linklings, the next house edition

Another week’s gone by, with big movements for the Blap family. We found a house we liked here in Florida, put in an offer and are sitting around (Saturday evening) wondering about whether it will be accepted or not. It’s an odd feeling – you’ve found a place you like and you want to know whether it’s going to be your home or not, based on your (to your perception) perfectly reasonable offer.  It’s odd to move to a new area, and suddenly find that jobs are easier to find, nice housing is easier to find, schools are better, stores are cleaner, public services are better, commutes are shorter, costs are lower – and it was always here, all the time you were struggling away in a place you didn’t like at a wage that didn’t work for a lifestyle you didn’t enjoy.

On to the links:

For a Good Time Call 1-800-829-1040:  Great resource on taxes, and the title just sucks you in.  Pardon the implication…

This article – Another Pet Reminder – and this one – Dog Day Care or Not Dog Day Care… – reminded me of one of the most important personal finance tips: don’t have pets. Period. It’s not in the cards for my family, ever. I love dogs, like cats, am fond of guinea pigs and fish and turtles, but you know what? I’ll play with the neighbor’s dog when I feel the need. Me as an owner? Not in this lifetime.

Are You Planning Your Life Around Money? and Asking Why: The Purpose Behind your Financial Goals:

House and Rent Update:  Having avoided this scenario ourselves recently, I wonder whether we could have rented out our Jersey place.  I am glad we never had to find out.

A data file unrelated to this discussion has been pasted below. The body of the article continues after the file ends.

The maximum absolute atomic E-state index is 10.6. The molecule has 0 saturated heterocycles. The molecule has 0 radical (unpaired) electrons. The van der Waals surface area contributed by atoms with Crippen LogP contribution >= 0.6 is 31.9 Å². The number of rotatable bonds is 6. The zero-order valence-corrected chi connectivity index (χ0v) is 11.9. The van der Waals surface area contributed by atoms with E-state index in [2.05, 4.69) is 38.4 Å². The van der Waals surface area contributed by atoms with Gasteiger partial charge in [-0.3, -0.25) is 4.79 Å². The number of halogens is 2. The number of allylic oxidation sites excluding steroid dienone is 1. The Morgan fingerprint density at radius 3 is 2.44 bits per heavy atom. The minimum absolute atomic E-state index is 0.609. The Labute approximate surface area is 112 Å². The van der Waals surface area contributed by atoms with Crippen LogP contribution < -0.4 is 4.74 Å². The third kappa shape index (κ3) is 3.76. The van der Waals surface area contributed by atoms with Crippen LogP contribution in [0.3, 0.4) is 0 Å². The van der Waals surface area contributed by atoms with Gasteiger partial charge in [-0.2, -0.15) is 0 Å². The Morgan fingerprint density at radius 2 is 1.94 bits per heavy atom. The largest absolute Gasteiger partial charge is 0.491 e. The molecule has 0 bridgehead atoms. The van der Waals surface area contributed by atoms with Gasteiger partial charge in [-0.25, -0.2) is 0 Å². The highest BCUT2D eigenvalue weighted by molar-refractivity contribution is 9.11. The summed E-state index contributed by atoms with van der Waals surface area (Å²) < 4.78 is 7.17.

A Biodegradable Credit Card?:  True, my credit card will exist for thousands of years after my death.  Is this a “green” issue that keeps me up?  Honestly, no.  I am cool with a non-biodegradable card.  If it has great benefits AND it’s biodegradable, I’ll take it.

Time Is Money, So How Do You Spend Your Day?: I linked to this on my other blog (hunt through my blogroll, you’ll find it if you want to) and as I opined over there, it’s an amazing graph.

Top Ten Songs About Money – The Frugal Dad Soundtrack: He had me at #2. All time favorite band gets personal finance cred.

Library Fines Don’t Support Your Library:  I found this slightly disappointing.  I guess it doesn’t surprise me, but it saddens me – a little bit like the time I found out that John Carter never actually went to Mars.

How to Enjoy a Tax Free Vacation:  Great idea.  I don’t do nearly enough of this, and I should – I have an aversion to conferencing, and I shouldn’t.  Some great tips.

I really liked Syd’s posts here: Luxury Vacation Envy and Luxury Vacation Envy-Part II.  Great reads and I get her point:  would I have enjoyed Vladivostok (for example) more or less had I been in a nicer hotel?  I don’t know – I suspect the experience and my remembrance of it were more formed by the place than my hotel room, despite my thinking at the time.

The Power of Resourcefulness: A Guide to Peeing in the Shower: Good concept, good execution – and a hard sell. Great idea, though.

9 comments